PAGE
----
Colombia pioneers community-based basin report card model

World Wildlife Fund (WWF) and the University of Maryland Center for Environmental Science (UMCES), along with local partners, released the Colombian Orinoco River Basin Report Card — the first of its kind in of South America — to track progress against global water management goals. With a B- for the Orinoco river basin, the report card serves as a model for building comprehensive, community-driven, scientifically credible basin assessments that can work anywhere in the world.

“Around the world, people don’t know enough about the state of their freshwater ecosystems. Even if there is scientific data about the basins, it’s rarely in a format that policymakers, advocates or community members can easily understand and use,” said Simon Costanzo, a science integrator at UMCES. “Report cards like the Orinoco’s condense relevant data into a grade reminiscent of what stakeholders receive in schools. Suddenly the status of the basin is clearer, and informed decisions can be made on how to minimize negative impacts.”

Analyses like the basin report card are designed to act as a timestamped snapshot of ecosystem and related changes, which happen slowly over a long period of time. An initial basin report card gives policy makers, conservationists and all water users a baseline by which to measure progress or decline in basin health, while subsequent reports can identify slow-moving but critical threats and provide feedback of what solutions are improving basin health. This is especially important as countries develop and try to balance growth with maintaining natural resources.

“We decided to pilot report cards under the WWF-UMCES basin report card initiative in Colombia because the nation is growing, and with the recent peace agreement after more than half-century of conflict, is poised for even more rapid development. The Orinoco itself is incredibly biodiverse and critical to the country’s growth, yet vulnerable to unsustainable development,” said Karin Krchnak, director of WWF’s freshwater program. “But at the end of the day, the Orinoco is a river system experiencing the same issues as rivers all over the world: industrialization, extractive industries, and industrial scale agriculture. As a result, no matter where in the world you are located, this model applies to your river. Best of all, our process ensures the broadest range of stakeholders are bought into working collectively for a better future for the basin.”

In the case of the Orinoco report card, WWF and UMCES convened 149 local individuals representing 71 organizations throughout the Colombian portion of the Orinoco river basin. Through a series of workshops, the stakeholders determined the most important values and threats to their basin, and then assigned indicators based on data that could be used to score those values. For example, river dolphins are a treasured species in Colombian culture, and they are an indicator species, meaning their health status is linked with the overall health status of the basins in which they live. Other indicators can be further explored online at or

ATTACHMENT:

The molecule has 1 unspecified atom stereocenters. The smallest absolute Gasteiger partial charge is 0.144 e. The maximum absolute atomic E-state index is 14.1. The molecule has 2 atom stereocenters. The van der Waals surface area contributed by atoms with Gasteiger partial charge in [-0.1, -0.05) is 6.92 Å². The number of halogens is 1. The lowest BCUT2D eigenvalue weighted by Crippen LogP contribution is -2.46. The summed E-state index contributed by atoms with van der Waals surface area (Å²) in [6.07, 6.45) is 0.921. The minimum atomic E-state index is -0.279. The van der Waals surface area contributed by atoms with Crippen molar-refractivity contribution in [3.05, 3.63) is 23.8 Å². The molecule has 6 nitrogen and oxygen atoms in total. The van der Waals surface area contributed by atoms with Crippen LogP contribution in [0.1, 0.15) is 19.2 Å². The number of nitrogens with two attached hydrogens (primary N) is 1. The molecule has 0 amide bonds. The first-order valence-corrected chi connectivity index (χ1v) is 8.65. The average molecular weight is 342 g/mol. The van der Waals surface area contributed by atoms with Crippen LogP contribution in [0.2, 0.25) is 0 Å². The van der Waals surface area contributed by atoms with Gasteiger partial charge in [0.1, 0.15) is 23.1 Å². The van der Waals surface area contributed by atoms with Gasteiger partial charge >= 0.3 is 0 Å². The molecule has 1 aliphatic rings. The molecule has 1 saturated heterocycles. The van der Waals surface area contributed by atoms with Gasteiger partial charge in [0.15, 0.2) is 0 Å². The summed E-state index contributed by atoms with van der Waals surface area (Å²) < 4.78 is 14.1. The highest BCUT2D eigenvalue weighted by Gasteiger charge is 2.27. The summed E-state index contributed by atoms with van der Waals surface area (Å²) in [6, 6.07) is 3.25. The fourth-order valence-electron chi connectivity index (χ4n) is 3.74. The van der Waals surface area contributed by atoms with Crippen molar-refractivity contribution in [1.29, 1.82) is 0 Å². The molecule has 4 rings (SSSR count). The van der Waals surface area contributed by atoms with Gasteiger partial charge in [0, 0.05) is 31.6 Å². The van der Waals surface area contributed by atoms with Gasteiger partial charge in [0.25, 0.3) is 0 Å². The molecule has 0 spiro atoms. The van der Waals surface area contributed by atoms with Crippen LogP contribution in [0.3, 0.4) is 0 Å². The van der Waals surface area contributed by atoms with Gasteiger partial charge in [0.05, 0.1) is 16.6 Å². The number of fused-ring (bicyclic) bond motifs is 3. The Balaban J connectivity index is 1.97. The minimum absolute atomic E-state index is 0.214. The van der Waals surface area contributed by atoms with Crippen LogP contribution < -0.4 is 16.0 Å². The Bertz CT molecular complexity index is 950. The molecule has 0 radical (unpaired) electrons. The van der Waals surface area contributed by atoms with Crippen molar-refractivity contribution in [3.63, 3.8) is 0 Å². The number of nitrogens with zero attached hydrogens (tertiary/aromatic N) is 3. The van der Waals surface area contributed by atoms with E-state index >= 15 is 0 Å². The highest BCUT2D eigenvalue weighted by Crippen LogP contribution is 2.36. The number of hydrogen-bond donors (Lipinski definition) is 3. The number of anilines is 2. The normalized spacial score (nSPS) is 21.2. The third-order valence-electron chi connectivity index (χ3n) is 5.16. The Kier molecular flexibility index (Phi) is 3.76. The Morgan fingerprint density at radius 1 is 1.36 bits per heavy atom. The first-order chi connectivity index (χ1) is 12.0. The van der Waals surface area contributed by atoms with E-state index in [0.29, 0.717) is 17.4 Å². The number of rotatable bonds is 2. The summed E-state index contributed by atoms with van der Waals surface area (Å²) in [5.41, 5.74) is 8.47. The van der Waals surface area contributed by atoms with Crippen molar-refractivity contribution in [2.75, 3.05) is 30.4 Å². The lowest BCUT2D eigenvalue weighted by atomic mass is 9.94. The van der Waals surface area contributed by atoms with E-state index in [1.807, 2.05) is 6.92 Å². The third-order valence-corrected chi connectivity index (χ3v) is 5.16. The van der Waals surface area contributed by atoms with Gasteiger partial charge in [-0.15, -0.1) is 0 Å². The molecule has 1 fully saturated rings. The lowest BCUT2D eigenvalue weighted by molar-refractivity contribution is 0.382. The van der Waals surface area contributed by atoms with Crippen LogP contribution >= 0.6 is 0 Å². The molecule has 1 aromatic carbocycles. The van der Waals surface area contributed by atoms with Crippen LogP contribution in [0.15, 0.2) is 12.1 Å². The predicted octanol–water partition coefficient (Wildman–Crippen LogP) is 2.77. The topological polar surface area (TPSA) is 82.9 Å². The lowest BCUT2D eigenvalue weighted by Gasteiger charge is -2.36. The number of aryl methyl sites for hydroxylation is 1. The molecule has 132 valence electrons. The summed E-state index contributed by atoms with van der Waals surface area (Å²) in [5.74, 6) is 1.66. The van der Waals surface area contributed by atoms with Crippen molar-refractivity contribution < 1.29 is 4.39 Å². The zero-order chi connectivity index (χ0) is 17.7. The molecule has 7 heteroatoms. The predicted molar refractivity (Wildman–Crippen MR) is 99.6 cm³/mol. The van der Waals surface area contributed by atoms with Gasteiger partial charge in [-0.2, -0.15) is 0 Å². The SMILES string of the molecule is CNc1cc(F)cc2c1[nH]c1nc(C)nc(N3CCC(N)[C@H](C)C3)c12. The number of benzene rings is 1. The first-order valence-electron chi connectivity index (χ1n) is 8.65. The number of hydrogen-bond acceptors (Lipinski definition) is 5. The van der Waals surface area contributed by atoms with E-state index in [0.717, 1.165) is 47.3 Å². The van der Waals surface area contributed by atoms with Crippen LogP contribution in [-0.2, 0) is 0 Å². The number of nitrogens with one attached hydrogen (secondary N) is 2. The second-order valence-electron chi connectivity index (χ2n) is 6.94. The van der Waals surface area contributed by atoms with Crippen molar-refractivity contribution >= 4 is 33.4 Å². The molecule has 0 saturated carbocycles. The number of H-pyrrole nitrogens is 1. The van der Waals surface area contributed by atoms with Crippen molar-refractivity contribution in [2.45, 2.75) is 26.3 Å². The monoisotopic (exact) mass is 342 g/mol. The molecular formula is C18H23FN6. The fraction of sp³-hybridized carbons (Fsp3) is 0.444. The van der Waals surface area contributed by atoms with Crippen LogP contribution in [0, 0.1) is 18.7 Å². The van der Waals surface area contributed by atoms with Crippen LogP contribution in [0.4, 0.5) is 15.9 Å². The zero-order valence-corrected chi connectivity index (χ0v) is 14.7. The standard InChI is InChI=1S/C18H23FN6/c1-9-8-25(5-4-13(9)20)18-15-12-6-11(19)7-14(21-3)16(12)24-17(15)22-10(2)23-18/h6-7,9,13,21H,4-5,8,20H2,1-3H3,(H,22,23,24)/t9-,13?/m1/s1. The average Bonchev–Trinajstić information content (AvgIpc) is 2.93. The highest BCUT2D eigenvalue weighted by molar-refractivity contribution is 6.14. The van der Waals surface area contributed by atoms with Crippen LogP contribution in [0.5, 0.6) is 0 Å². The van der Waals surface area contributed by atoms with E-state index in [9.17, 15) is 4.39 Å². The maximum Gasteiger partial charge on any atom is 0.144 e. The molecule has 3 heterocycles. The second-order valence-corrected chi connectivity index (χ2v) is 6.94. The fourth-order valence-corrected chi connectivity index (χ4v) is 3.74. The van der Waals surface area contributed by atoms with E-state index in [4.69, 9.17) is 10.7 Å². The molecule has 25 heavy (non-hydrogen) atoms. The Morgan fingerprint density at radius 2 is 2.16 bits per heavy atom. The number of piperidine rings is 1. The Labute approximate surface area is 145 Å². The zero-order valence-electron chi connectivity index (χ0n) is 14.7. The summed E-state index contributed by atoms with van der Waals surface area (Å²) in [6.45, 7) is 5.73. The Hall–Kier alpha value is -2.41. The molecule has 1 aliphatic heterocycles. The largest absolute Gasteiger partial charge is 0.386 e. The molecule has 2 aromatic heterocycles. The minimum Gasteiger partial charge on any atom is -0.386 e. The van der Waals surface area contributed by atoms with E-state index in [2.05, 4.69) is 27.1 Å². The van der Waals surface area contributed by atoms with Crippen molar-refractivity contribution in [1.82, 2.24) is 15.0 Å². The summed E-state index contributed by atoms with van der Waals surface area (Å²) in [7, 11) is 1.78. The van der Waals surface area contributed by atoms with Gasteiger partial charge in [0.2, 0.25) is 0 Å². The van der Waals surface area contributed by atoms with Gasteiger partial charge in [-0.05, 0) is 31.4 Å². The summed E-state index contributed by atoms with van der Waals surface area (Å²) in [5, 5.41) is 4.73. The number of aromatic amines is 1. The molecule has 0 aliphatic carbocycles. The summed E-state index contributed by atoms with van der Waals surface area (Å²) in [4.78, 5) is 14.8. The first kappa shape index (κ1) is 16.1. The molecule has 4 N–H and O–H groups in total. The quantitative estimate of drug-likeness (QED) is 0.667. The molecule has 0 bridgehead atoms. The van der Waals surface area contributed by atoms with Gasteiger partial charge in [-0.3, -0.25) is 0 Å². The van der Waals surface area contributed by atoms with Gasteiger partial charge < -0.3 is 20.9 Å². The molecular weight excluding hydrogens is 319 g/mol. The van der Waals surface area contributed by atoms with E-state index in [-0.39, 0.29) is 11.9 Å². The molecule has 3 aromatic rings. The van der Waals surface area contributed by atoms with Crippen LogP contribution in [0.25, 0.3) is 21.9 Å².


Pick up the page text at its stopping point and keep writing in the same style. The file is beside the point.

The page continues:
In its entirety, the report card shows a basin in transition, facing real and immediate threats from land use change, loss of forest cover, and ecosystem transformation. The results emphasize the need for integrated land use planning to ensure development occurs in a sustainable way.

Despite the proven potential of report cards, they have not yet been widely adopted. With recent technological advances and heightened global attention on water (through the Sustainable Development Goals and World Economic Forum, as examples), the time is right to increase uptake. Unfortunately, there is no easily accessible process that empowers local stakeholders to create their own report cards, nor any standardized approach that development institutions can confidently support. UMCES and WWF are changing that by refining and open-sourcing a basin report card development process that is simple to implement in places with limited resources — where such tools and measurements are often most needed.

“The Orinoco score card is a really innovative tool,” said Luis Germán Naranjo, WWF’s conservation director in Colombia. “It is the conclusion of a participative process and helps everyone better understand some of the pressures facing a region many people see as Colombia’s new frontier, especially after the recent peace agreement. With the report card, those living and working in the Orinoco basin have a crucial tool to measure and weigh the opportunities and the limits of the ecosystem.”

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